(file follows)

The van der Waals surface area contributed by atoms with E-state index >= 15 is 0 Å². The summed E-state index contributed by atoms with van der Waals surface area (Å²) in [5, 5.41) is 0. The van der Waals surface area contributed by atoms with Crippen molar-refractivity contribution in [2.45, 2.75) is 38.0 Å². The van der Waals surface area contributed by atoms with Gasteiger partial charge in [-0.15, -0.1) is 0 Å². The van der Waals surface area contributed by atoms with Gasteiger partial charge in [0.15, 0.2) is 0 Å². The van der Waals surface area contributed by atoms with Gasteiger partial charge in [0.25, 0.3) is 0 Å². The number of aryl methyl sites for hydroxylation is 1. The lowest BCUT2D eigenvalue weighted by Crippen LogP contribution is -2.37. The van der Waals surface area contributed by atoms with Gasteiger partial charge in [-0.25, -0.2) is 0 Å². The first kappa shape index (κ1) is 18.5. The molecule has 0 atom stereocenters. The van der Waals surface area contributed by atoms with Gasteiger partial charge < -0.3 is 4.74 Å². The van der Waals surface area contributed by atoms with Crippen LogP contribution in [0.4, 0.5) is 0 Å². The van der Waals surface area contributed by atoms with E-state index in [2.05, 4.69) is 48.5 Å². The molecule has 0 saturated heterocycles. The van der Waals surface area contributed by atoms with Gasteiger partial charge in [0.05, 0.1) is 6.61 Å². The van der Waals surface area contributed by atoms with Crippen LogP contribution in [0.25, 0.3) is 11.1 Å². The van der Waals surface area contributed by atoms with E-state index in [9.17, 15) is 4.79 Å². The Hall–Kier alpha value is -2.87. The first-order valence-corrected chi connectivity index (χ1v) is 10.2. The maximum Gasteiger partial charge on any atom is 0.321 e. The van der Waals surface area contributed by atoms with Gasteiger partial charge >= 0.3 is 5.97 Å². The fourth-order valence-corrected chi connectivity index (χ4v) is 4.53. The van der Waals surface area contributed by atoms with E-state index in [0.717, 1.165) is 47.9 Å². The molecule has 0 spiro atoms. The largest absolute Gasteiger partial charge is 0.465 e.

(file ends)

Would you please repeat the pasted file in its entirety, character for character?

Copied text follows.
The van der Waals surface area contributed by atoms with E-state index >= 15 is 0 Å². The summed E-state index contributed by atoms with van der Waals surface area (Å²) in [5, 5.41) is 0. The van der Waals surface area contributed by atoms with Crippen molar-refractivity contribution in [2.45, 2.75) is 38.0 Å². The van der Waals surface area contributed by atoms with Gasteiger partial charge in [-0.15, -0.1) is 0 Å². The van der Waals surface area contributed by atoms with Gasteiger partial charge in [0.15, 0.2) is 0 Å². The van der Waals surface area contributed by atoms with Gasteiger partial charge in [0.25, 0.3) is 0 Å². The number of aryl methyl sites for hydroxylation is 1. The lowest BCUT2D eigenvalue weighted by Crippen LogP contribution is -2.37. The van der Waals surface area contributed by atoms with Gasteiger partial charge in [-0.25, -0.2) is 0 Å². The first kappa shape index (κ1) is 18.5. The molecule has 0 atom stereocenters. The van der Waals surface area contributed by atoms with Gasteiger partial charge < -0.3 is 4.74 Å². The van der Waals surface area contributed by atoms with Crippen LogP contribution in [0.4, 0.5) is 0 Å². The van der Waals surface area contributed by atoms with E-state index in [2.05, 4.69) is 48.5 Å². The molecule has 0 saturated heterocycles. The van der Waals surface area contributed by atoms with Gasteiger partial charge in [0.05, 0.1) is 6.61 Å². The van der Waals surface area contributed by atoms with Crippen LogP contribution in [0.25, 0.3) is 11.1 Å². The van der Waals surface area contributed by atoms with E-state index in [9.17, 15) is 4.79 Å². The Hall–Kier alpha value is -2.87. The first-order valence-corrected chi connectivity index (χ1v) is 10.2. The maximum Gasteiger partial charge on any atom is 0.321 e. The van der Waals surface area contributed by atoms with Gasteiger partial charge >= 0.3 is 5.97 Å². The fourth-order valence-corrected chi connectivity index (χ4v) is 4.53. The van der Waals surface area contributed by atoms with E-state index in [0.717, 1.165) is 47.9 Å². The molecule has 0 spiro atoms. The largest absolute Gasteiger partial charge is 0.465 e.